• Endovascular repair is a procedure for the treatment of abdominal aortic aneurysms. Less invasive than open surgery, it involves excluding (sealing off) the aneurysm by placing an endovascular graft inside of the diseased aorta, making a new path for the blood to flow. The GORE® EXCLUDER® AAA Endoprosthesis remains inside the aorta permanently through the use of metal prongs, or anchors, as well as a tight fit (radial force) against the wall of the aorta.

GORE® EXCLUDER® AAA Endoprosthesis

Comformable GORE® TAG® Thoracic Endoprosthesis

Carotid Artery Disease

Narrowing of the carotid artery due to plaque build-up. The carotid arteries are essential as they supply blood to the large front part of the brain. Over time, this narrowing may eventually become so severe that blockages decrease blood flow to the brain and may tragically cause a stroke. 


  • Contralateral Motor or Sensory Defect
  • Monocular Blindness
  • Falls without Syncope
  • Vertigo
  • Loss of Coordination
  • Carotid Bruits

Seek treatment as soon as possible.

Treatment Options

  • Smoking Cessation
  • Blood Pressure Control
  • Use of Antiplatelet Medicine, Statins
  • Carotid Endarterectomy is a surgical procedure to open or clean the carotid artery with the goal of stroke prevention. It is a durable procedure but not a cure; though rare, blockage can accumulate again.
  • Carotid Artery Stenting (CAS) is an endovascular procedure where a stent is deployed within the lumen of the carotid artery to treat narrowing of the carotid artery and decrease the risk of stroke.
  • TCAR Procedure – When our patients require surgery to address their carotid artery disease, one of the first things to consider is the impact that surgery might have on the patient, the patient’s body and, importantly, the patient’s brain. While any repair of the carotid artery carries some risk of stroke caused by the repair itself, South Carolina Surgical uses the TCAR Procedure, a procedure that carries the same low stroke rate as the traditional surgical option with a less invasive approach that reduces the risk of heart attack, nerve injury and reduces the time required to perform the procedure and the amount of time the average patient needs to spend recovering in hospital.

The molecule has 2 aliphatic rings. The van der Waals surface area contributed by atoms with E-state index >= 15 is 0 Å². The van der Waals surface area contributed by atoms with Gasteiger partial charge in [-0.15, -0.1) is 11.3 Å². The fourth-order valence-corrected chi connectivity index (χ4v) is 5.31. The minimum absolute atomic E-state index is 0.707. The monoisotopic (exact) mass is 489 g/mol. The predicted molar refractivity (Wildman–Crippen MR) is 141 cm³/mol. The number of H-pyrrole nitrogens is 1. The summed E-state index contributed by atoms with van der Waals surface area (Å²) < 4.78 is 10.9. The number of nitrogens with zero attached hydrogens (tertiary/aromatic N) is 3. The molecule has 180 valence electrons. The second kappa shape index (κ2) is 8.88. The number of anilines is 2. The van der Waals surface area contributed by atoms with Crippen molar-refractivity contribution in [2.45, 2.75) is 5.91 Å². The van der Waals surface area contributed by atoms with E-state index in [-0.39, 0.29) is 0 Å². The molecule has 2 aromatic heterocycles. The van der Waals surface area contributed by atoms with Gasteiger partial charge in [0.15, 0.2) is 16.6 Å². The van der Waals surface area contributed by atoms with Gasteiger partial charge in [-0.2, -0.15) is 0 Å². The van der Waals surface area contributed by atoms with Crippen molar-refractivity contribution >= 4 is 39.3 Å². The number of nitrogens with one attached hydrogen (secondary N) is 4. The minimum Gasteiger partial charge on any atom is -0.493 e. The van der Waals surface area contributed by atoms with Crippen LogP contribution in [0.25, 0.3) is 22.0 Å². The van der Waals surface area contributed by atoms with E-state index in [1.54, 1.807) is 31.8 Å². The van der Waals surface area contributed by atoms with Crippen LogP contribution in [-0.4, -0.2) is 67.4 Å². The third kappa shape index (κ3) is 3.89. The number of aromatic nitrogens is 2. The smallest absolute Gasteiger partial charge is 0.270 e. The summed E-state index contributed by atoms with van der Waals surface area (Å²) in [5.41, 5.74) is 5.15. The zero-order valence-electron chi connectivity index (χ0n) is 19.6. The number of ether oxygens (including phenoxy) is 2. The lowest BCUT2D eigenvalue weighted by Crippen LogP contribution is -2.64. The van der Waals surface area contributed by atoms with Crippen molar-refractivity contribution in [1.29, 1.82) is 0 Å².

TCAR Procedure

The Transcarotid Artery Revascularization (TCAR) Procedure available from South Carolina Surgical is a clinically proven treatment option for carotid artery disease.

The procedure begins with a small incision made just above the collarbone to allow access to the carotid artery. A short hollow tube called a sheath is then placed in the carotid artery.

To protect the brain from debris during the procedure, a circuit outside the body directs the blood flow away from the brain and safely back into a vein in the leg. This is called “reverse flow” and allows our surgeon to place a stent (an expandable mesh tube) at the site of the disease for long-term plaque stabilization and stroke prevention.

Hemodialysis Access Surgery

If your kidneys fail, unless and until you have a successful kidney transplant, you will need dialysis therapy to clean and filter your blood. The safest solution for patients who will undergo long-term dialysis treatment is to implement access with hemodialysis access surgery.

Your dialysis access surgeon will explain the procedure and perform a physical exam, focusing on the arm or leg selected. Usually, an ultrasound scan is used to “map” your veins to see if they are large enough for an AV fistula. If not, an AV graft will be needed. 

The Procedure

  • In the operating room, your arm or leg is cleansed with an antiseptic solution and sterile drapes are placed around it.  
  • An incision is made between the artery and vein, and the vessels to be joined are prepared.  
  • If creating a fistula, your surgeon may divide the vein and sew one end to the side of the artery, or may sew the two vessels side-to-side without dividing the vein.  
  • If a graft will be placed, your surgeon will sew it between the artery and vein. 
  • The incision in your arm or leg will be closed and a sterile dressing will be applied.
Hemodialysis Access Surgery

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South Carolina Surgical
& Medical Aesthetics
3045 St Matthews Rd
Orangeburg, SC 29118

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Phone: 803-747-7242
Billing: 877-710-0527 or 614-965-6733
Fax: 803-747-7243
Email: and South Carolina School for the Deaf and Blind services are available for interpretation needs.